Author Heather Van Matre Champion '09 and illustrator Chris Knudson '10, with two friends. "Monsters Don't Read" is published by Bronze Man Books, MU's student-run publishing company.
Since she was small, Heather Van Matre Champion ’09 of La Place, Ill., has loved to read, often getting into trouble during class because she would ignore her homework and read instead. She can’t remember a time when she wasn’t engaged in a book.
“My parents really encouraged this, and I have many memories of them reading to me,” she says.
As a result, Champion dreamed of writing a children’s book, but it was just a dream until she took a children’s literacy class with Assistant Professor Christie Ferguson Magoulias ’96. The course challenged her to use her early literacy experiences and turn them into a children’s story. Considering the assignment good practice toward her dream, Champion worked hard but had no expectations of being published.
“My classmates encouraged me and informed me about Bronze Man Books,” she says. “I took it over to them, and the rest is history. It was really an affirmation of something I had prayed and hoped for.”
Champion originally pursued a graphic arts degree at Millikin, but while at the university, she discovered her true passion was teaching. She switched her major to early childhood education and spent an additional two years at Richland Community College in Decatur before ultimately finishing her Millikin degree. She is currently a second-grade teacher at Argenta-Oreana Elementary School in Oreana, Ill., and mother to Clover, 4.
As an educator, Champion constantly sees the struggle that some children go through when learning how to read, thus “Monsters Don’t Read” was born.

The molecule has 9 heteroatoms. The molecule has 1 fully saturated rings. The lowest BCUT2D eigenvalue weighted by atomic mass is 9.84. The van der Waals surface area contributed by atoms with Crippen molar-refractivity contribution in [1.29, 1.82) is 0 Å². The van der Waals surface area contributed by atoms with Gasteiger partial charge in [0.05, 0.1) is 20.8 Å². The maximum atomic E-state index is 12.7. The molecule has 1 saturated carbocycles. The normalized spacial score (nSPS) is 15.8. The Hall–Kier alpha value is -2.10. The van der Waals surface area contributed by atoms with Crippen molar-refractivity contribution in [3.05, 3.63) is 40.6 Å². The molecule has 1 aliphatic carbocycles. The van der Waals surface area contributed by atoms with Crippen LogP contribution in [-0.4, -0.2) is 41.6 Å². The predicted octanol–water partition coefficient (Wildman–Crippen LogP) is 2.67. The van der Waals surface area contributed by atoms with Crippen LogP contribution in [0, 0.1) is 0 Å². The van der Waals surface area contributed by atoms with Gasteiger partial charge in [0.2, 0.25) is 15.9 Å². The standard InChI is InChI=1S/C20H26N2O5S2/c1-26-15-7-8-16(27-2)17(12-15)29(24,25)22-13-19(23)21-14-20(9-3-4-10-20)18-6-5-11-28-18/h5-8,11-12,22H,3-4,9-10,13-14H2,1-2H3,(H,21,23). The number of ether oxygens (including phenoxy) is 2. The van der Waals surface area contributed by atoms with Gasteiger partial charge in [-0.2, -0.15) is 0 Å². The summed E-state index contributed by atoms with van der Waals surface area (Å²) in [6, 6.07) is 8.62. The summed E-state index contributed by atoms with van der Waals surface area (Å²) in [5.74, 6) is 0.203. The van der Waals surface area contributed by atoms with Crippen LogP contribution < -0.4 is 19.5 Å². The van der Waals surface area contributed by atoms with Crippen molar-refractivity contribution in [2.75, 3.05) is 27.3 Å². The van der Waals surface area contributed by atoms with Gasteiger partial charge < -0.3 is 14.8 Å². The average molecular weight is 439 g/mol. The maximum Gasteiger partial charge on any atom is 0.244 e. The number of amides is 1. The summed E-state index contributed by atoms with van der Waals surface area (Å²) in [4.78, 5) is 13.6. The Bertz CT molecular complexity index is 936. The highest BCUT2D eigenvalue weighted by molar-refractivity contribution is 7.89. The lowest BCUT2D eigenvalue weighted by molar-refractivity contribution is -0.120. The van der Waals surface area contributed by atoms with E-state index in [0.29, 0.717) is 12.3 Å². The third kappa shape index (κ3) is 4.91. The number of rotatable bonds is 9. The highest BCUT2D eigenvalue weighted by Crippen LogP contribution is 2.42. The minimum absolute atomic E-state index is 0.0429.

Why use a monster to tell the story? “My father always read me the book, ‘The Monster at the End of this Book,’ with Grover from Sesame Street,” she explains. “This is a really fond memory for me, so I chose to include this by making the main character a monster.”
And her experience as a mother heavily contributed to the style of the children’s book.
“Clover and I love to read together, and I find the easiest and most enjoyable books for us to read are those that carry a rhythmic tone,” she says. “I really wanted to incorporate this into the story.”
Champion also thinks that predictability is an important feature in children’s books because it makes it easier for students to successfully read and build their fluency.
“One of the most fantastic things is to see the pieces finally fit as the student becomes a competent reader,” she says. “It is just great to see them make it through the work and gain the excitement of reading. I wanted to depict this struggle in a story and encourage students to enjoy reading.”
by Kate Eagler ’11